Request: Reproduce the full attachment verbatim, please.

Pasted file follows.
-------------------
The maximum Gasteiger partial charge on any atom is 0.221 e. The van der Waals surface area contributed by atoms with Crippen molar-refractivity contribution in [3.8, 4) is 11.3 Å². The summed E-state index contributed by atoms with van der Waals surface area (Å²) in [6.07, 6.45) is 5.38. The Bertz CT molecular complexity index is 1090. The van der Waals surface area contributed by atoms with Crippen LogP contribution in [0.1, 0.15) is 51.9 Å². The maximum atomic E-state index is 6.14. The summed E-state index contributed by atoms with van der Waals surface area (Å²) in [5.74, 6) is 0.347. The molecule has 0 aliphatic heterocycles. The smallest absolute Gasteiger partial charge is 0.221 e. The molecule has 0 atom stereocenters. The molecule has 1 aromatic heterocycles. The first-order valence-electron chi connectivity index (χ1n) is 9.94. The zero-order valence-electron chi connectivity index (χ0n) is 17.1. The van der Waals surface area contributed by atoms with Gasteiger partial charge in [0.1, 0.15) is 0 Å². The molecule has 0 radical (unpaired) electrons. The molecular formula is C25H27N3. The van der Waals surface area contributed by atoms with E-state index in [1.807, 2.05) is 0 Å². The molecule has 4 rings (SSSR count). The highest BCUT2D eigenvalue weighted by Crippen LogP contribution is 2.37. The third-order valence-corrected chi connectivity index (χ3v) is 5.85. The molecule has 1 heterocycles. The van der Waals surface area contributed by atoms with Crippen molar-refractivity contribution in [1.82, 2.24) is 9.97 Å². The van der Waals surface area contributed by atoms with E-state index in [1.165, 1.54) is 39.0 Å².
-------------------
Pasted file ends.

The maximum Gasteiger partial charge on any atom is 0.221 e. The van der Waals surface area contributed by atoms with Crippen molar-refractivity contribution in [3.8, 4) is 11.3 Å². The summed E-state index contributed by atoms with van der Waals surface area (Å²) in [6.07, 6.45) is 5.38. The Bertz CT molecular complexity index is 1090. The van der Waals surface area contributed by atoms with Crippen LogP contribution in [0.1, 0.15) is 51.9 Å². The maximum atomic E-state index is 6.14. The summed E-state index contributed by atoms with van der Waals surface area (Å²) in [5.74, 6) is 0.347. The molecule has 0 aliphatic heterocycles. The smallest absolute Gasteiger partial charge is 0.221 e. The molecule has 0 atom stereocenters. The molecule has 1 aromatic heterocycles. The first-order valence-electron chi connectivity index (χ1n) is 9.94. The zero-order valence-electron chi connectivity index (χ0n) is 17.1. The van der Waals surface area contributed by atoms with Gasteiger partial charge in [0.1, 0.15) is 0 Å². The molecule has 0 radical (unpaired) electrons. The molecular formula is C25H27N3. The van der Waals surface area contributed by atoms with E-state index in [1.807, 2.05) is 0 Å². The molecule has 4 rings (SSSR count). The highest BCUT2D eigenvalue weighted by Crippen LogP contribution is 2.37. The third-order valence-corrected chi connectivity index (χ3v) is 5.85. The molecule has 1 heterocycles. The van der Waals surface area contributed by atoms with Crippen molar-refractivity contribution in [1.82, 2.24) is 9.97 Å². The van der Waals surface area contributed by atoms with E-state index in [1.165, 1.54) is 39.0 Å².